Environmental toxins harm fertility, prostate health

September 30, 2013

Toxic chemicals in the environment harm our ability to reproduce and are associated with poor semen quality and prostate cancer, among other long-term health problems, according to the American College of Obstetricians and Gynecologists and the American Society for Reproductive Medicine.

Toxic chemicals in the environment harm our ability to reproduce and are associated with poor semen quality and prostate cancer, among other long-term health problems, according to the American College of Obstetricians and Gynecologists (ACOG) and the American Society for Reproductive Medicine (ASRM).

In a joint committee opinion, the two organizations called for government policy changes to identify and reduce exposure to toxic environmental agents.

“Lawmakers should require the U.S. Environmental Protection Agency and industry to define and estimate the dangers that aggregate exposure to harmful chemicals pose to pregnant women, infants, and children and act to protect these vulnerable populations,” said Jeanne A. Conry, MD, PhD, of ACOG.

“Prenatal exposure to certain chemicals is linked to miscarriages, stillbirths, and birth defects,” Dr. Conry said.

The scientific evidence over the last 15 years shows that exposure to toxic environmental agents before conception and during pregnancy can have significant and long-lasting effects on reproductive health.

“For example, pesticide exposure in men is associated with poor semen quality, sterility, and prostate cancer,” said Linda C. Giudice, MD, PhD, president of ASRM. “We also know that exposure to pesticides may interfere with puberty, menstruation and ovulation, fertility, and menopause in women.”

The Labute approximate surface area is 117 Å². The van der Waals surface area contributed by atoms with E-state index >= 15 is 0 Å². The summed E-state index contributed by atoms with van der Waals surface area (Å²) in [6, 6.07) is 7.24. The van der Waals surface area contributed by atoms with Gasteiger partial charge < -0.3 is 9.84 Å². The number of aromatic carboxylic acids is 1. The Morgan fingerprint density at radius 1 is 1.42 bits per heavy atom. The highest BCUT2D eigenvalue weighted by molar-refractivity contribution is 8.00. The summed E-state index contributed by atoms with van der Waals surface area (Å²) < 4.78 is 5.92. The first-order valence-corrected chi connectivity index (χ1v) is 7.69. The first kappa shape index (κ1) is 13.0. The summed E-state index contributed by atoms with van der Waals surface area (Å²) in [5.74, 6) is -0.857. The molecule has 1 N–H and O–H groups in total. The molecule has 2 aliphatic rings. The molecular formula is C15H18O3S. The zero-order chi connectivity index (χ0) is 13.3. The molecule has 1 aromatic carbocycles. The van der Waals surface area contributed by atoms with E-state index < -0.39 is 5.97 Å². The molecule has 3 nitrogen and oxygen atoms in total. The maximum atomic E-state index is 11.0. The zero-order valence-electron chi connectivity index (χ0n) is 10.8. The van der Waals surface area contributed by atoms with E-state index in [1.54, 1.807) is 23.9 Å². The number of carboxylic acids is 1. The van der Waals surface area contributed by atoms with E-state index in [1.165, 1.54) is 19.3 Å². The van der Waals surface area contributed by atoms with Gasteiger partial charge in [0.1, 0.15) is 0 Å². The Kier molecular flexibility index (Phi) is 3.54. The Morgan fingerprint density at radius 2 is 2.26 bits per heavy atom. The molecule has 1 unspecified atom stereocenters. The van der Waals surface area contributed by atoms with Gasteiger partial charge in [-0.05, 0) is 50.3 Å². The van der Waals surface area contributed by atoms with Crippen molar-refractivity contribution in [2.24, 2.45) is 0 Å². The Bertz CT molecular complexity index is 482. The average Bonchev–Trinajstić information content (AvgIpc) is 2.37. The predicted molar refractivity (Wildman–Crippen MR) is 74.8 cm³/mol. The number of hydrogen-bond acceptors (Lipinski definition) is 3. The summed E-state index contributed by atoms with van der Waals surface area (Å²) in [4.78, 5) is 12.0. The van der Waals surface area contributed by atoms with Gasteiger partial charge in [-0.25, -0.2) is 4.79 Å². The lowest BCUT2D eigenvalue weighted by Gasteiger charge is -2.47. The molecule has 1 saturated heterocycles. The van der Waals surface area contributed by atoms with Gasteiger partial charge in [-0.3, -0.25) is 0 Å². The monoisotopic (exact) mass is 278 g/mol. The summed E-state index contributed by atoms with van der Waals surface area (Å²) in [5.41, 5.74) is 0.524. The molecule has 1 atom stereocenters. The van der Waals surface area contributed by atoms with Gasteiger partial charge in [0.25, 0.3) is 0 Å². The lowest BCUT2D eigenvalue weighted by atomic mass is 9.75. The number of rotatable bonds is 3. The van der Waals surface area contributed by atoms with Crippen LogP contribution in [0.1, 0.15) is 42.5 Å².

Approximately 700 new chemicals are introduced into the U.S. market each year, and more than 84,000 chemical substances are being used in manufacturing and processing or are being imported.

“The scary fact is that we don’t have safety data on most of these chemicals even though they are everywhere-in the air, water, soil, our food supply, and everyday products,” Dr. Conry said. “Bisphenol A (BPA), a hormone disruptor, is a common toxic chemical contained in our food, packaging, and many consumer products.

“To successfully study the impact of these chemical exposures, we must shift the burden of proof from the individual health care provider and the consumer to the manufacturers before any chemicals are even released into the environment,” she said.

Certain groups of people and communities have higher exposures to harmful environmental chemicals than others, including women exposed to toxic chemicals at work and low-wage immigrants who work on farms and are exposed to chemicals used on the crops they harvest, Dr. Conry said.

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